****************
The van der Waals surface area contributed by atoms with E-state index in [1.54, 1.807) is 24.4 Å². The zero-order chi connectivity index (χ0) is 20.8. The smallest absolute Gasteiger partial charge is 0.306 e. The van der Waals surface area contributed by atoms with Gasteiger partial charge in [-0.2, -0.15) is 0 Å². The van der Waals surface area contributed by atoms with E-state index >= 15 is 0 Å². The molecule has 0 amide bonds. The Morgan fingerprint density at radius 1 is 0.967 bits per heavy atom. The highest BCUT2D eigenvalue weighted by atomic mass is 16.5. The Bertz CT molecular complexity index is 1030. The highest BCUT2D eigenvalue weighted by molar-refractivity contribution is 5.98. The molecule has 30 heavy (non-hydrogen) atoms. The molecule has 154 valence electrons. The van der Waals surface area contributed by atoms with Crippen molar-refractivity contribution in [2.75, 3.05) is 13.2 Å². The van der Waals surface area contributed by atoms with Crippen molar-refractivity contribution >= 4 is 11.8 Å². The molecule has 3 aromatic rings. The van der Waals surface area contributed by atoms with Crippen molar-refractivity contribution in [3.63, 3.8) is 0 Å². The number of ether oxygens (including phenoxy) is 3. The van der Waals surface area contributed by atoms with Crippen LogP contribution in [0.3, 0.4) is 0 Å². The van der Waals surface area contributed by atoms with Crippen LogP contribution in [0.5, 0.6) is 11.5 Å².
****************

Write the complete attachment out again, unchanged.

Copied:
The van der Waals surface area contributed by atoms with E-state index in [1.54, 1.807) is 24.4 Å². The zero-order chi connectivity index (χ0) is 20.8. The smallest absolute Gasteiger partial charge is 0.306 e. The van der Waals surface area contributed by atoms with Gasteiger partial charge in [-0.2, -0.15) is 0 Å². The van der Waals surface area contributed by atoms with E-state index >= 15 is 0 Å². The molecule has 0 amide bonds. The Morgan fingerprint density at radius 1 is 0.967 bits per heavy atom. The highest BCUT2D eigenvalue weighted by atomic mass is 16.5. The Bertz CT molecular complexity index is 1030. The highest BCUT2D eigenvalue weighted by molar-refractivity contribution is 5.98. The molecule has 30 heavy (non-hydrogen) atoms. The molecule has 154 valence electrons. The van der Waals surface area contributed by atoms with Crippen molar-refractivity contribution in [2.75, 3.05) is 13.2 Å². The van der Waals surface area contributed by atoms with Crippen molar-refractivity contribution >= 4 is 11.8 Å². The molecule has 3 aromatic rings. The van der Waals surface area contributed by atoms with Crippen molar-refractivity contribution in [3.63, 3.8) is 0 Å². The number of ether oxygens (including phenoxy) is 3. The van der Waals surface area contributed by atoms with Crippen LogP contribution in [0.3, 0.4) is 0 Å². The van der Waals surface area contributed by atoms with Crippen LogP contribution in [0.5, 0.6) is 11.5 Å².